This approach recognizes and addresses the unequal starting points of different groups of employees. By providing targeted support and resources, the organization not only levels the playing field but also fosters a more inclusive and diverse leadership pipeline.
This strategy helps to ensure that all employees, regardless of their background or department, have a genuine opportunity to advance and succeed, resulting in a more diverse and representative leadership team.
Do you want to get more insights on how to measure workplace DE&I through key performance indicators? Find them here.
Should you aim for equality or equity in the workplace?
In today’s evolving corporate landscape, the focus is increasingly shifting to equity. While equality ensures that everyone is treated the same, equity goes a step further by recognizing and addressing the diverse needs and challenges faced by different groups of employees. This approach recognizes that true fairness isn't about treating everyone identically, but about giving everyone what they need to succeed.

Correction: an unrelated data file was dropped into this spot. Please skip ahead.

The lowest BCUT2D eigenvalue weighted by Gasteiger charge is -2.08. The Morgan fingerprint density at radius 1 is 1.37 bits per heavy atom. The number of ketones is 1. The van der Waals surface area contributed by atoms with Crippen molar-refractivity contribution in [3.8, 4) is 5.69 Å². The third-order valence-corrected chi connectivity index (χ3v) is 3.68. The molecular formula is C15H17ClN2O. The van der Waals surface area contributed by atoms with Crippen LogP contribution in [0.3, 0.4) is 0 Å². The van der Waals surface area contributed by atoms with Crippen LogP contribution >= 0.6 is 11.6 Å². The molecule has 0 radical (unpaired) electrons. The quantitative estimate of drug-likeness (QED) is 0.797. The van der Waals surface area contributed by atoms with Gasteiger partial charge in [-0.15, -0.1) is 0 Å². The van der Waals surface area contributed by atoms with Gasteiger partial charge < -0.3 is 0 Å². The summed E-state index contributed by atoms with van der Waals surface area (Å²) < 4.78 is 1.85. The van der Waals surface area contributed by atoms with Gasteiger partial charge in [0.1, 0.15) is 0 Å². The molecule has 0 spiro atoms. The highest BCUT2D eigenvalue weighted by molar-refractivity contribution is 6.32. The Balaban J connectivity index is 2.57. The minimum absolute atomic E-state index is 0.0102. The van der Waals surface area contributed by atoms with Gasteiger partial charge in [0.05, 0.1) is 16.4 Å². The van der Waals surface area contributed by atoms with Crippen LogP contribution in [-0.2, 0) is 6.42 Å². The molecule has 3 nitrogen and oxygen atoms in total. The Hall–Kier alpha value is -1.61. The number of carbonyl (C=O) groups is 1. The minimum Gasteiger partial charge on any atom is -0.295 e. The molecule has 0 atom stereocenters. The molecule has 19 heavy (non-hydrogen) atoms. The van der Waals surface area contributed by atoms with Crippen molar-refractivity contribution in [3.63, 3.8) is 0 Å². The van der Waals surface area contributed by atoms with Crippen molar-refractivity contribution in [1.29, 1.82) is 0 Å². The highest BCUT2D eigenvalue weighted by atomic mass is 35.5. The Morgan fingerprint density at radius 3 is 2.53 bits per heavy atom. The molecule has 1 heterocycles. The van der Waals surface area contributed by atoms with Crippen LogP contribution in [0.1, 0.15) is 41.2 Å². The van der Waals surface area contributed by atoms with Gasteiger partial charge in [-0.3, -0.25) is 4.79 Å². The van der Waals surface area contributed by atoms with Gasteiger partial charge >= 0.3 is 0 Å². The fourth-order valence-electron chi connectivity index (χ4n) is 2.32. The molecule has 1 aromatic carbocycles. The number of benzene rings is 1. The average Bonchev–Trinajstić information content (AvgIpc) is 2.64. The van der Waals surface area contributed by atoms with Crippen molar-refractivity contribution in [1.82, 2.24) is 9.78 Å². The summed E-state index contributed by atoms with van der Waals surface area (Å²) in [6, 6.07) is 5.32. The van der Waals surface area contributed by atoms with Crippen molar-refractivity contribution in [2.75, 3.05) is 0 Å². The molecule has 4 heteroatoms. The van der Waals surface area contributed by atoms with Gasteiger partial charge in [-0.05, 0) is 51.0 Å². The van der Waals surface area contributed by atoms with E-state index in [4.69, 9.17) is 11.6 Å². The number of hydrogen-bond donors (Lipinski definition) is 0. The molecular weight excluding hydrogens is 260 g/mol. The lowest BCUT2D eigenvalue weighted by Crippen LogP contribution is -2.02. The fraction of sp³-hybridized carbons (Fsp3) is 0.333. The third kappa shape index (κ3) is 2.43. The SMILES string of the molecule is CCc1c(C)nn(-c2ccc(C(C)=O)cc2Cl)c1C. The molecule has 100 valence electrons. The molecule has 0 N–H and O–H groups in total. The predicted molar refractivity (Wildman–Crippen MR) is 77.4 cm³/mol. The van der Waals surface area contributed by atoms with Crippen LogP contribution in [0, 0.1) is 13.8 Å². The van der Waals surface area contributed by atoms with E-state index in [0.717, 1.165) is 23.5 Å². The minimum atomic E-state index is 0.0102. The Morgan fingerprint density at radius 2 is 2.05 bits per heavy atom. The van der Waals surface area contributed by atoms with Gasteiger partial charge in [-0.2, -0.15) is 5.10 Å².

Equity should be the foundational principle of your DE&I-strategy. It involves understanding the unique barriers that underrepresented or marginalized groups face and actively working to eliminate those barriers. By prioritizing equity, your organization not only fosters a fairer workplace but also unlocks the full potential of a diverse workforce.
However, equality still plays a role. It’s important to maintain equal treatment in terms of compliance with laws and general workplace policies. However, when it comes to personal development, career advancement, and addressing historical disparities, equity takes precedence. By focusing on equity, your organization can create a truly inclusive work environment where every employee has the resources they need to thrive.